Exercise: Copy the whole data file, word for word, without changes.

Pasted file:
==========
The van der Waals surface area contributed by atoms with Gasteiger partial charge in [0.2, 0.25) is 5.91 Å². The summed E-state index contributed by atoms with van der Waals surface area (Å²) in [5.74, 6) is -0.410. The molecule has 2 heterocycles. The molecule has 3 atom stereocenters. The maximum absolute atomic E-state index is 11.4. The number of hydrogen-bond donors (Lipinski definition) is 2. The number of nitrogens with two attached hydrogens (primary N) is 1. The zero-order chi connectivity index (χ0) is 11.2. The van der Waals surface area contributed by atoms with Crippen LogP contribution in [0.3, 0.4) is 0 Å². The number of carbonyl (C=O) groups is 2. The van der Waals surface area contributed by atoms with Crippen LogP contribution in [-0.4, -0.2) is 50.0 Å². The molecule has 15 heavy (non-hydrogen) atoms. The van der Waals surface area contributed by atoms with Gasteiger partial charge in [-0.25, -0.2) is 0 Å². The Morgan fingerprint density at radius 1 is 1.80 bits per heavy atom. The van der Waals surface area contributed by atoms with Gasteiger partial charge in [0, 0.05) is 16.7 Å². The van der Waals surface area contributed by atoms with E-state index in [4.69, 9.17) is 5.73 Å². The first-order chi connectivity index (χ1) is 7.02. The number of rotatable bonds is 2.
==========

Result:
The van der Waals surface area contributed by atoms with Gasteiger partial charge in [0.2, 0.25) is 5.91 Å². The summed E-state index contributed by atoms with van der Waals surface area (Å²) in [5.74, 6) is -0.410. The molecule has 2 heterocycles. The molecule has 3 atom stereocenters. The maximum absolute atomic E-state index is 11.4. The number of hydrogen-bond donors (Lipinski definition) is 2. The number of nitrogens with two attached hydrogens (primary N) is 1. The zero-order chi connectivity index (χ0) is 11.2. The van der Waals surface area contributed by atoms with Crippen LogP contribution in [0.3, 0.4) is 0 Å². The number of carbonyl (C=O) groups is 2. The van der Waals surface area contributed by atoms with Crippen LogP contribution in [-0.4, -0.2) is 50.0 Å². The molecule has 15 heavy (non-hydrogen) atoms. The van der Waals surface area contributed by atoms with Gasteiger partial charge in [-0.25, -0.2) is 0 Å². The Morgan fingerprint density at radius 1 is 1.80 bits per heavy atom. The van der Waals surface area contributed by atoms with Gasteiger partial charge in [0, 0.05) is 16.7 Å². The van der Waals surface area contributed by atoms with E-state index in [4.69, 9.17) is 5.73 Å². The first-order chi connectivity index (χ1) is 7.02. The number of rotatable bonds is 2.